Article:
The fight to preserve Norm's on La Cienega Boulevard, the chilly reception for Zaha Hadid's Olympic Stadium design and George Lucas' plan to keep L.A. as a plan B for his museum — there's a whole lot of architecture going down in the Roundup this week. But there's also follow-up on the Charlie Hebdo attacks, a report about Damien Hirst's art on Mars and a bot that writes about art. Which makes me think that maybe I don't need to come to work anymore...
— It's Martin Luther King Jr. Day. To mark it, have a gander at Glenn Ligon's painting "Untitled (I Am a Man)." As Ligon says in the related audio, it provides an opportunity to think about history as a process rather than a series of fixed events.
— Speaking of which, The Times had an interesting round-up of essays related to satire, art and culture on Sunday — including the role of cartoons and a historical look at satire in American literature. (Plus, a contribution from me, on the way satire is shaped by political and cultural circumstance.)
— The nonprofit group Architecture for Humanity has abruptly shut down and will be filing for bankruptcy protection.
— "A turtle waiting for Japan to sink so that it can swim away." Japanese architect Arata Isozaki isn't exactly loving Zaha Hadid's proposed stadium design for the 2020 Tokyo Olympics.
— Architect Jean Nouvel states he will not attend the opening of his new French concert hall after tousles with the leadership there.
— In a week in which Ray Bradbury's house was demolished in Cheviot Hills (by L.A. starchitect Thom Mayne no less) and the Googie landmark Norm's on La Cienega was threatened with demolition, Times architecture critic Christopher Hawthorne looks at the state of preservation in Los Angeles — complete with architecture-poetry kicker.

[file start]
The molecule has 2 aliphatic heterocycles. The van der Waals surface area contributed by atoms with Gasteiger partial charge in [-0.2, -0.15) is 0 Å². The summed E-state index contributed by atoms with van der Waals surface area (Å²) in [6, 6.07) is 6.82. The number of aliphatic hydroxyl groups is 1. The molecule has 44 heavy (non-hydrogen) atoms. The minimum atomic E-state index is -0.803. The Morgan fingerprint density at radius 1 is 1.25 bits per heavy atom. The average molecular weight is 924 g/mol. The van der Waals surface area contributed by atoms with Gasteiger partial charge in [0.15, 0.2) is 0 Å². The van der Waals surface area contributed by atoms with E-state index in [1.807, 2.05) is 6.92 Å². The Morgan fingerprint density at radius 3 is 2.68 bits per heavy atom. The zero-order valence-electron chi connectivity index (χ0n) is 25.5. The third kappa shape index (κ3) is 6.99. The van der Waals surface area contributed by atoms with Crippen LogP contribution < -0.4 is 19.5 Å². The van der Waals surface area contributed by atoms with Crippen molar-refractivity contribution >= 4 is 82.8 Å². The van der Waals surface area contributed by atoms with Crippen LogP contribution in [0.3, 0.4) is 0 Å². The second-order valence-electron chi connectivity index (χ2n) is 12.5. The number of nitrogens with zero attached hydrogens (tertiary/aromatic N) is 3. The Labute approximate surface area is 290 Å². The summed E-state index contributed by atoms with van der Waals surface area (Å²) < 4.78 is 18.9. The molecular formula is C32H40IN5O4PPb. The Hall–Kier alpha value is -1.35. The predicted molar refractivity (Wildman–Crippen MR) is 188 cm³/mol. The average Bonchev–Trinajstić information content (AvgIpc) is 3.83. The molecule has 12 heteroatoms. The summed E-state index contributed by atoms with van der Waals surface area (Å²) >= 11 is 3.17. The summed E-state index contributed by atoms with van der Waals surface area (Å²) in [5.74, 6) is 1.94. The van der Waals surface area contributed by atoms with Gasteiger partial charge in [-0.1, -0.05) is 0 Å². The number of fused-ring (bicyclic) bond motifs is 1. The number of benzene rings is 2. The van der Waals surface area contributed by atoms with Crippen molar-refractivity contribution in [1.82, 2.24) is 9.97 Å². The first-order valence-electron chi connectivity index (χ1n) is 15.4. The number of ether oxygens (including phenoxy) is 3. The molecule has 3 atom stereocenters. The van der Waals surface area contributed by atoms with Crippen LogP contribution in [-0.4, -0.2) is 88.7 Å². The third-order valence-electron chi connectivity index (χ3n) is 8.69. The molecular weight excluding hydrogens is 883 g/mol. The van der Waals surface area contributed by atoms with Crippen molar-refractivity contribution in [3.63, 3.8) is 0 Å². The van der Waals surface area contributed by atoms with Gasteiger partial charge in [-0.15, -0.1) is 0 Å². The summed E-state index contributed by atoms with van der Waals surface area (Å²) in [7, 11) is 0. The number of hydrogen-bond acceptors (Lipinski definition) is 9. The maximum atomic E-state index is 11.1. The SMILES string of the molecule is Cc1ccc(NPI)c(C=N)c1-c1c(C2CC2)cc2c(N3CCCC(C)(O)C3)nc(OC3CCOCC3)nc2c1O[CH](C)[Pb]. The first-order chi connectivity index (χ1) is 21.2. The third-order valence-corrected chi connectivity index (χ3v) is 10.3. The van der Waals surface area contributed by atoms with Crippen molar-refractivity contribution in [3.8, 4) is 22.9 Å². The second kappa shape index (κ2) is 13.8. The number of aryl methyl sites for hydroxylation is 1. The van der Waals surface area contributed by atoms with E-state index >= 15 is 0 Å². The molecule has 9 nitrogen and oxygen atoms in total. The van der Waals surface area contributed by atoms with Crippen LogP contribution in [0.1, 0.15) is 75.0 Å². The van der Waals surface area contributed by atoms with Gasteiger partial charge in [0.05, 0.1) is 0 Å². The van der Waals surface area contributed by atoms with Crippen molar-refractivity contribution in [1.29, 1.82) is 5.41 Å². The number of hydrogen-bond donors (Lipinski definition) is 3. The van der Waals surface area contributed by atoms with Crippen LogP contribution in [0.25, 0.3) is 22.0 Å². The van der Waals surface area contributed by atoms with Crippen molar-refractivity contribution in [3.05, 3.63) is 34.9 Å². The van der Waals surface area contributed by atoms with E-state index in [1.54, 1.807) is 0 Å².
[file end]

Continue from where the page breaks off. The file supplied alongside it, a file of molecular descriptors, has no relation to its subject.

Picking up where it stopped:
— Plus, L.A. Magazine has a list of a dozen endangered Los Angeles buildings.
— Author John Buntin writes that gentrification isn't as common as you think. He says many poor will often stay in a neighborhood as it changes. (But I wonder if that could be a symptom of being unable to afford to move anywhere else.)
— George Lucas is threatening to bring his museum to L.A. if Chicago doesn't work out.
— A team of researchers has put together a statistical profile of the blue chip art collecting class: "Today's boom in the market for contemporary art is based on the spending habits of just 0.07 percent of those who can afford it."
— Former MOCA chief curator Paul Schimmel talks about the upcoming debut of the Hauser Wirth & Schimmel gallery in downtown Los Angeles — and the ways in which he intends to keep the space true to Los Angeles.
— In better news, the San Diego Museum of Art has just landed a new painting by Spanish master Francisco de Zurbarán: "St. Francis in a Grotto," from c. 1655.
— And last but not least, some important child-rearing advice: how to tell your children they are not artists.